We heard about using “compromises” with kids from several real parents. You know…the people who have been caring for kids for more than a few days.
It sounded like a great way to empower kids to use their voices, while helping them learn that they couldn’t always have their way. Or at least their whole way.
Two big wins for communicators who thought it was important to be others-focused at any age.
We started off by teaching our foster kids what a compromise was. We used an example. If I said we needed to leave in 5 minutes, you could ask for a compromise of leaving in 10 minutes.
To get the ball rolling, we rewarded anyone who asked for a compromise. And all of sudden, the ball was flying.
Compromises became a family go-to.
It was great fun watching their minds get the hang of it. Little Nick, our five-year-old external processor, would walk through some outlandish options until he figured out one that seemed reasonable enough to him. Sometimes we still had to reign him in a bit. But eventually we’d find a happy medium together and he would respond with a very business-like “that’s fair.”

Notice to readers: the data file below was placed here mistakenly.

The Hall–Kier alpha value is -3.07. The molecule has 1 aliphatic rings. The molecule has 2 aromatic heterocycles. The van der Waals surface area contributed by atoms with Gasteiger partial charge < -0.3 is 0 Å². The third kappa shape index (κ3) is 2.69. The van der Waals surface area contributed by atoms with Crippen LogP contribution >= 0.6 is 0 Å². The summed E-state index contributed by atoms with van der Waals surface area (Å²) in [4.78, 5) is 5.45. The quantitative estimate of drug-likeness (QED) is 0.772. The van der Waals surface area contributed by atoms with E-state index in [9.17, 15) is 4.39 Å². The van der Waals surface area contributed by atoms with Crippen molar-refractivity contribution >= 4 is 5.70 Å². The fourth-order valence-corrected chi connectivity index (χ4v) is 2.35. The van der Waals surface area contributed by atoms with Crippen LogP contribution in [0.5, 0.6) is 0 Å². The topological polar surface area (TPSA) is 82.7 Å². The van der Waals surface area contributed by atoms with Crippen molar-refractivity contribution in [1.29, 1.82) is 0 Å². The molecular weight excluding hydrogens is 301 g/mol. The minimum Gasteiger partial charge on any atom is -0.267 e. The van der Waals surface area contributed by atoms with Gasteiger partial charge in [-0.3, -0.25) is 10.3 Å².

While yes wasn’t a guarantee, it was a pretty safe bet. And yes for a kid is pretty much always a good thing. Especially for foster kids who get state-mandated no’s to things that should never get a no.
After a couple months of finding our rhythm with it, we asked the kids what they thought. Victor’s answer said it best – “compromises help me.”
Done. Compromises are pro-kid. And we want to be pro-kid.